UACES Facebook Pepper Vine

Pepper Vine

October 8, 2016

Question

Every summer we have wild vines that grow along and up the fence row of our Altheas (Rose of Sharon). The vines are invasive, and grow as tall or taller than the fence row. The stem is woody. As you can see from the pictures, the leaves are very dark green and the shape resembles a holly leaf, although not heavy in texture. The vine has berries that start off pale and turn dark purple. The birds don't seem to care for the berries. Any idea what this vine is?

                Peppervine 

Answer

The vine in question is commonly called a peppervine—ampelopsis is the genus. It can grow quite prolifically and have small purple grape-like fruits.


 

October 1, 2016

Question

Can you tell me what kind of vine this?  Poison ivy, box elder or other? Lot's in my flower bed.

 

Peppervine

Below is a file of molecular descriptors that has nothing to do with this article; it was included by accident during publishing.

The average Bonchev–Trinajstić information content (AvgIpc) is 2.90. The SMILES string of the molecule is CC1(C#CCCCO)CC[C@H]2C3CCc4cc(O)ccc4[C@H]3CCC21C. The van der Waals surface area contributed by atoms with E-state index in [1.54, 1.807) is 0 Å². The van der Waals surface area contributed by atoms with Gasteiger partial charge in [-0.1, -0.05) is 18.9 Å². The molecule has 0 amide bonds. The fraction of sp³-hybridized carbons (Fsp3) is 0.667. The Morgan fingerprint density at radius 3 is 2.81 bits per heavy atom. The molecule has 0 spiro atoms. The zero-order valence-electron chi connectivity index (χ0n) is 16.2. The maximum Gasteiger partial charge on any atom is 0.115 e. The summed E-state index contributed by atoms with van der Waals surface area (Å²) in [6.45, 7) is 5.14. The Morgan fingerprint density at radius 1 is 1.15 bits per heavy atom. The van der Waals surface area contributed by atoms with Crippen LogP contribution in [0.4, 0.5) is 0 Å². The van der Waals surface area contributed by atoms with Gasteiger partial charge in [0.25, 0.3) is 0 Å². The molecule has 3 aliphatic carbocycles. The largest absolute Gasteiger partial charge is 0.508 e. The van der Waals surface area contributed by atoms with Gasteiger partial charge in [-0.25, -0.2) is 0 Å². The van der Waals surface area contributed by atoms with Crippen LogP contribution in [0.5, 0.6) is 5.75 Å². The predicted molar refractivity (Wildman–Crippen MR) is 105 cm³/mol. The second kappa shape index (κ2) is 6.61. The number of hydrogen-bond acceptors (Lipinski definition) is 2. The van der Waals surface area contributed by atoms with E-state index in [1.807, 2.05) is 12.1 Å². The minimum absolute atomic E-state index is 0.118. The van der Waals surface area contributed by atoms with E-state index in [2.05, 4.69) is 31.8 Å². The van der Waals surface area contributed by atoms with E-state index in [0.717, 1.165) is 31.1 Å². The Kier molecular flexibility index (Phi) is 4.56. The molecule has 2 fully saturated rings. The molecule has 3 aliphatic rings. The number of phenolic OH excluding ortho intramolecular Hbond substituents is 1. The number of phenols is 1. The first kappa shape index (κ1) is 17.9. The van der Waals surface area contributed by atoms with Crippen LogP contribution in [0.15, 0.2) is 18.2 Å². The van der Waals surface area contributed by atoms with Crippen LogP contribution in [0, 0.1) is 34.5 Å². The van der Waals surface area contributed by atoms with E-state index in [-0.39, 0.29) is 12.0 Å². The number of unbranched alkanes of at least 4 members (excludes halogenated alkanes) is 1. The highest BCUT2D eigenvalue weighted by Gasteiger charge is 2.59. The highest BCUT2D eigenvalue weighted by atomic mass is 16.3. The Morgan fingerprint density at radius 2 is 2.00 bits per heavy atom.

Answer

The vine in question is commonly called a peppervine—ampelopsis is the genus. It can grow quite prolifically and have small purple grape-like fruits.   


 June 25, 2016

Question

Could you identify this tree or vine, not sure which it is? I dug it up from under a Japanese maple. It grows rapidly and prefers shade. No one seems to know what it is; I have looked in all my tree books and have attempted to look on line

Peppervine

Answer

The plant is a perennial vine commonly called Peppervine—Ampelopsis arborea.  It will grow in sun or shade and if it gets enough light will set small dark purple fruits late in the season.  It can be quite invasive. 

 


 September 2010

QuestionWe have a small dark berry growing on the fence line at our home. The leaves are small and jagged and the berries are growing in clusters like a grape. I have tried to find them on the internet, but have had no luck. Are they poisonous? I hope you can help me out. They are plentiful and I would like to make jelly.

 

AnswerThe plant in question is Ampelopsis arborea, commonly called Pepper Vine. Although it is in the grape family, the fruit is inedible. The plant can be somewhat weedy in its growth habit.